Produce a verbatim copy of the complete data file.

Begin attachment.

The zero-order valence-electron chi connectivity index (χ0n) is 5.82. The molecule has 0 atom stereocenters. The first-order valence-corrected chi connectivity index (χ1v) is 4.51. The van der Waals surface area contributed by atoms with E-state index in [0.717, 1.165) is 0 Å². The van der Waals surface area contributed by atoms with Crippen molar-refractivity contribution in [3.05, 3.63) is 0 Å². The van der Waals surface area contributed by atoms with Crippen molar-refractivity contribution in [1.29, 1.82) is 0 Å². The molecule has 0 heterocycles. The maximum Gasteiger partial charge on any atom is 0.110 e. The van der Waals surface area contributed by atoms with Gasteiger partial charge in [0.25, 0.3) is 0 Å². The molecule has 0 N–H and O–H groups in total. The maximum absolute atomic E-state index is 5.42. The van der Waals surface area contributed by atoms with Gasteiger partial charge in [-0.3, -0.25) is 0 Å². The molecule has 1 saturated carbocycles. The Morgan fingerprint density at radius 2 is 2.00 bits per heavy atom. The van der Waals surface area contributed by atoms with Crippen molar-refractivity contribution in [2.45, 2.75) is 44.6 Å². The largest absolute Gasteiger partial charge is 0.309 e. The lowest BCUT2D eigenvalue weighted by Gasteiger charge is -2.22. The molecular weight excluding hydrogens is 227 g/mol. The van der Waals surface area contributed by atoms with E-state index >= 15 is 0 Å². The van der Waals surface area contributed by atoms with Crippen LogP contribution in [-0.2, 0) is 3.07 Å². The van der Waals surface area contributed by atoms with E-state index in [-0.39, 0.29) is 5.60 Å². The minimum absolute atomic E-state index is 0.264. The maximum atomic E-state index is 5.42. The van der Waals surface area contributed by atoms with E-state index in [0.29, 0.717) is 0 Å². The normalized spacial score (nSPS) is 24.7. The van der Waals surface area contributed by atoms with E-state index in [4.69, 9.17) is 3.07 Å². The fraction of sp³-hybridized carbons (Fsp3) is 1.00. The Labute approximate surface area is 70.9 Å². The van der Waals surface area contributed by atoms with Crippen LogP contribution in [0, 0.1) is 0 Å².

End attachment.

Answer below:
The zero-order valence-electron chi connectivity index (χ0n) is 5.82. The molecule has 0 atom stereocenters. The first-order valence-corrected chi connectivity index (χ1v) is 4.51. The van der Waals surface area contributed by atoms with E-state index in [0.717, 1.165) is 0 Å². The van der Waals surface area contributed by atoms with Crippen molar-refractivity contribution in [3.05, 3.63) is 0 Å². The van der Waals surface area contributed by atoms with Crippen molar-refractivity contribution in [1.29, 1.82) is 0 Å². The molecule has 0 heterocycles. The maximum Gasteiger partial charge on any atom is 0.110 e. The van der Waals surface area contributed by atoms with Gasteiger partial charge in [0.25, 0.3) is 0 Å². The molecule has 0 N–H and O–H groups in total. The maximum absolute atomic E-state index is 5.42. The van der Waals surface area contributed by atoms with Gasteiger partial charge in [-0.3, -0.25) is 0 Å². The molecule has 1 saturated carbocycles. The Morgan fingerprint density at radius 2 is 2.00 bits per heavy atom. The van der Waals surface area contributed by atoms with Crippen molar-refractivity contribution in [2.45, 2.75) is 44.6 Å². The largest absolute Gasteiger partial charge is 0.309 e. The lowest BCUT2D eigenvalue weighted by Gasteiger charge is -2.22. The molecular weight excluding hydrogens is 227 g/mol. The van der Waals surface area contributed by atoms with E-state index >= 15 is 0 Å². The van der Waals surface area contributed by atoms with Crippen LogP contribution in [-0.2, 0) is 3.07 Å². The van der Waals surface area contributed by atoms with E-state index in [-0.39, 0.29) is 5.60 Å². The minimum absolute atomic E-state index is 0.264. The maximum atomic E-state index is 5.42. The van der Waals surface area contributed by atoms with E-state index in [0.29, 0.717) is 0 Å². The normalized spacial score (nSPS) is 24.7. The van der Waals surface area contributed by atoms with E-state index in [4.69, 9.17) is 3.07 Å². The fraction of sp³-hybridized carbons (Fsp3) is 1.00. The Labute approximate surface area is 70.9 Å². The van der Waals surface area contributed by atoms with Crippen LogP contribution in [0, 0.1) is 0 Å².